Miscellaneous / 01.03.2012

By Hasan Altaf

One of the main differences between fiction and nonfiction might be, to use the phrase of writing workshops, between showing and telling: Fiction shows us other lives, what those other lives are like, how it might feel to be living those lives; the other tells us, laying out the context, the backstory, the rules of the game. Both forms are important, but fiction seems to me the more powerful, as stories speak to us at a more visceral level than do facts - to our emotions, rather than our intellect. There is overlap between the two genres, however, and while fiction can succeed without giving us the information of nonfiction, the strongest journalism is usually that which adopts the techniques of fiction to give us both story and background - some of Arundhati Roy's essays, for example, or Joan Didion's - that journalism which gives us both narrative and analysis, the question and some semblance of an answer.

Cities/Urban / 16.07.2011

By Anjum Altaf There are incidents in the lives of big cities that call for sorrow, but once the dust clears, no lamentation and no expression of sorrow can really do a city justice. A place that is home to millions deserves better. I aim to explore the meaning of Mumbai and then return to the salience of this latest incidence of violence in the frame of that larger context. The meaning of a city like Mumbai is mirrored in a million stories. Take one, that of the renowned music director Naushad. Born in Lucknow and obsessed with music, he was given the choice between his home and his passion by his father. Naushad ran away to Bombay; the rest is history.
Cities / 15.11.2010

By Anjum Altaf City size is back in fashion as a variable of interest and this time bigness is being viewed as an advantage. This is quite a change from the perspective that prevailed for years when countries, specially developing ones, were decidedly anti-urban and wished to retard migration to prevent cities from increasing in size. Size was seen as a handicap and served as an excuse to explain away the problems of big cities. How should we see Karachi in this new perspective? Of course, well-managed big cities have been around for a long time – Tokyo, New York and London are obvious examples. But somehow it was felt that such success could not be replicated in developing countries.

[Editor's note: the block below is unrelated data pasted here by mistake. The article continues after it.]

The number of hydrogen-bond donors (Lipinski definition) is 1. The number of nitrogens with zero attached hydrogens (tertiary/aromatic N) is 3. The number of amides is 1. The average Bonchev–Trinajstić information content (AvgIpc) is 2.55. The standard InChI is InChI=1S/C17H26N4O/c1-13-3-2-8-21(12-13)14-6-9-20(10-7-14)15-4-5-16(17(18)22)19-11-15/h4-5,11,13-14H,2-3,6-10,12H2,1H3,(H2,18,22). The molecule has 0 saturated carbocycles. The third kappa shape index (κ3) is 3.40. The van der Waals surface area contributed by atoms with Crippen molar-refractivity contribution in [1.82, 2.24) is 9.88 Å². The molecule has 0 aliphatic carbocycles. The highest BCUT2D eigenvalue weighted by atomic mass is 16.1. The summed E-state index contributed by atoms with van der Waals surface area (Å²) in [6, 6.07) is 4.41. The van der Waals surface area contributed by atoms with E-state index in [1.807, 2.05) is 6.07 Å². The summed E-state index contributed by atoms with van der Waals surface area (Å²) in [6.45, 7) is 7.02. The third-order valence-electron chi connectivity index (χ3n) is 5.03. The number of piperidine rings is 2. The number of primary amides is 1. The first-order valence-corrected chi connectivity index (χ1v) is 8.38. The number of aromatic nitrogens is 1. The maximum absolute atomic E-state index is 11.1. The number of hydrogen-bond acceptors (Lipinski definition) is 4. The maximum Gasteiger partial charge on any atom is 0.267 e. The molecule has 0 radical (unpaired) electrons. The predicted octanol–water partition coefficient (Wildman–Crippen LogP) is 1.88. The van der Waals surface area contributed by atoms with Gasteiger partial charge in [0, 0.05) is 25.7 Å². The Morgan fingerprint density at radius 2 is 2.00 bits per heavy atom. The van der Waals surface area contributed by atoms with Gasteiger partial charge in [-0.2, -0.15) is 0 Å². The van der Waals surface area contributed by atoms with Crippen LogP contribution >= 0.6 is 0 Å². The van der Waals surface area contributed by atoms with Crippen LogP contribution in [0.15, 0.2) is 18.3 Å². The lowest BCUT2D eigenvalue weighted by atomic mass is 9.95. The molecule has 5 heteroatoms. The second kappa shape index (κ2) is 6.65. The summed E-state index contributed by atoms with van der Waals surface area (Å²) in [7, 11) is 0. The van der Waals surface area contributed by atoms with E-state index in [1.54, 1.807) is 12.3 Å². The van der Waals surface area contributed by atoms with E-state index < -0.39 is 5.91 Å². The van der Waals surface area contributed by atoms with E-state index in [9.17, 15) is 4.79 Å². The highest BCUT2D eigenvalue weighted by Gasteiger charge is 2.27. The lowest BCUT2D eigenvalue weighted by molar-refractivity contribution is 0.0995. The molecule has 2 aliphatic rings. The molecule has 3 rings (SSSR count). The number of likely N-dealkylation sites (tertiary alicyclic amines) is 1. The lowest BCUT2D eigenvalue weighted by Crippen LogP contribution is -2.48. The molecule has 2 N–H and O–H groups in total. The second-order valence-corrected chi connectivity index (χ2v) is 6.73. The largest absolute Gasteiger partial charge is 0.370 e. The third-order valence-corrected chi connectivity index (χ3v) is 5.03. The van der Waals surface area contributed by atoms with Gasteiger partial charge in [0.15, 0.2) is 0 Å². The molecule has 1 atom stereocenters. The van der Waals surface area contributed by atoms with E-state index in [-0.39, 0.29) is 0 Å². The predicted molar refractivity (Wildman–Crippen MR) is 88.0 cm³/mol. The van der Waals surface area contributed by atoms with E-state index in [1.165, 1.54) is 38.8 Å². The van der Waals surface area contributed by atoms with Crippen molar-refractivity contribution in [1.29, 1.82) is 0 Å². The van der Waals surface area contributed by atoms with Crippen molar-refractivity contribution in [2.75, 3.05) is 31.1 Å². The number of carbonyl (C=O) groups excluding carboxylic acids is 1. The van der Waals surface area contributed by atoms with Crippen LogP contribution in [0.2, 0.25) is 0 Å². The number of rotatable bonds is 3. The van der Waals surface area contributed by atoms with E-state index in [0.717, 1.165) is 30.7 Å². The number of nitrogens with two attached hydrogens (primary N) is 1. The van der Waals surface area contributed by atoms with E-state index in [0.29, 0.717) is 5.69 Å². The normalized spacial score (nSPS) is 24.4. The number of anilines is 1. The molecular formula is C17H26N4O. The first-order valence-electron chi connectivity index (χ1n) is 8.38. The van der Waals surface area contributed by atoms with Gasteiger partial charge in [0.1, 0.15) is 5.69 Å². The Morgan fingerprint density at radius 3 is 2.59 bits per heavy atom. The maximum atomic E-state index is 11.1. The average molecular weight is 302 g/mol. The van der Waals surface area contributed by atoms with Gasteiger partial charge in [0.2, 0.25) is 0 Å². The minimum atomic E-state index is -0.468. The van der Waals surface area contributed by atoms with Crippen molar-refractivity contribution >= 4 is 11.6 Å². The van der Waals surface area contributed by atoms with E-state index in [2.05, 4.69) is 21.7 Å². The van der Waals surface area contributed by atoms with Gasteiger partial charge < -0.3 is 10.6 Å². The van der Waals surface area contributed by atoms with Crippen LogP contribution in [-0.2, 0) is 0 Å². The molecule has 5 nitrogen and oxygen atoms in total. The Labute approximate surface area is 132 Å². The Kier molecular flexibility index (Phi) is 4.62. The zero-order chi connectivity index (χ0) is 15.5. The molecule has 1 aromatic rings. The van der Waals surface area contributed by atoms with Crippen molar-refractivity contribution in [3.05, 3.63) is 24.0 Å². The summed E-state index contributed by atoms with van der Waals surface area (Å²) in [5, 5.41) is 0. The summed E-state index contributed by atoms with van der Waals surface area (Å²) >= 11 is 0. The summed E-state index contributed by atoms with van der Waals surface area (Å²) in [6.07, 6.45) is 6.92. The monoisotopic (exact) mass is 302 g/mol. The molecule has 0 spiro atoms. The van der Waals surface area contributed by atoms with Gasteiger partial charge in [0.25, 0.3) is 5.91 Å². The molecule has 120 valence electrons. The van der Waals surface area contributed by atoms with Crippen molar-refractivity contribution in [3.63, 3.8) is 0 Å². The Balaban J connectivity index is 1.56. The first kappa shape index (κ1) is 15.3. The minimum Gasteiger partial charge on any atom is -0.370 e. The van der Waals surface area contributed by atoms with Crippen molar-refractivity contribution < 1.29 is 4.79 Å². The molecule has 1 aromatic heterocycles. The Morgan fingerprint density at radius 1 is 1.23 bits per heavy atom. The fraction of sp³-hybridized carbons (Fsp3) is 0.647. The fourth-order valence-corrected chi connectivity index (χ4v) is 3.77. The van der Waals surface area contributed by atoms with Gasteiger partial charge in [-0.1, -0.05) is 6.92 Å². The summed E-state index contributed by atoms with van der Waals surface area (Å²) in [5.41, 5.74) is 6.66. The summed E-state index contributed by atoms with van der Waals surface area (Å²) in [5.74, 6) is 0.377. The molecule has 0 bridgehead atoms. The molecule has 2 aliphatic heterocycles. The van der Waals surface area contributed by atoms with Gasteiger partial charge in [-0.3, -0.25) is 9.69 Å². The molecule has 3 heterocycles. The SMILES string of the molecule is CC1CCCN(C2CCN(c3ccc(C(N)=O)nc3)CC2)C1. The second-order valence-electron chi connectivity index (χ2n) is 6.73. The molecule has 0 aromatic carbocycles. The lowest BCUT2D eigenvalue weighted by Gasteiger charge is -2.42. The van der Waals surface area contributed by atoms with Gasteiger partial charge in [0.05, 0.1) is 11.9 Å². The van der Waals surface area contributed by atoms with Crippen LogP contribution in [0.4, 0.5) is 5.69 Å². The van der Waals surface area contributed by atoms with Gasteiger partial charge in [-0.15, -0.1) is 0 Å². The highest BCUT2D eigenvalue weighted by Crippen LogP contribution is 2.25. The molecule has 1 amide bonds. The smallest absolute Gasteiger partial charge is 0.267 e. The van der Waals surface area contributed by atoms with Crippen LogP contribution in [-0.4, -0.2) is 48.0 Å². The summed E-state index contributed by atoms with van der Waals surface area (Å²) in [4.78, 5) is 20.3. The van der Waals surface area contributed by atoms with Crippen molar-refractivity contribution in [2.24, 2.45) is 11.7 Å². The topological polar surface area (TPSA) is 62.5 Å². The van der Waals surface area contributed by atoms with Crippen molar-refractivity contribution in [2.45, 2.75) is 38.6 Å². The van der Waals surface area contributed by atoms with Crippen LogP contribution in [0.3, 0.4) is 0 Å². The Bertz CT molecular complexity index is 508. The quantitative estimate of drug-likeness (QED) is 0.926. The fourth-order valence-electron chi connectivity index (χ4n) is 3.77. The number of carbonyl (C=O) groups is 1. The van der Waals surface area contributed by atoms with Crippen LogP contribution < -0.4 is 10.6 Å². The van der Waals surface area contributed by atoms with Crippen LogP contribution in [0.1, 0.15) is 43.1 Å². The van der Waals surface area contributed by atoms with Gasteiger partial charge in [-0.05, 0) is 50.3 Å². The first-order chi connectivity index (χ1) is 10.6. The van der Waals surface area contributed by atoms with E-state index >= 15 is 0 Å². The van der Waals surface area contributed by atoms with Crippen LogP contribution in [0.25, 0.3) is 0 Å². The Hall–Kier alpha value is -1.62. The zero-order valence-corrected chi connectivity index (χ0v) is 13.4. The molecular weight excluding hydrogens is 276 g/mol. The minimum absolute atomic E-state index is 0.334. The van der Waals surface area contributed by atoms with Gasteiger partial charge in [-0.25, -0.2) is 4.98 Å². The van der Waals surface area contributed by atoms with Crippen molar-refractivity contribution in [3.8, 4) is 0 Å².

Cities/Urban / 15.11.2010

By Anjum Altaf City size is back in fashion as a variable of interest and this time bigness is being viewed as an advantage. This is quite a change from the perspective that prevailed for years when countries, specially developing ones, were decidedly anti-urban and wished to retard migration to prevent cities from increasing in size. Size was seen as a handicap and served as an excuse to explain away the problems of big cities. How should we see Karachi in this new perspective? Of course, well-managed big cities have been around for a long time – Tokyo, New York and London are obvious examples. But somehow it was felt that such success could not be replicated in developing countries.
Politics / 07.12.2008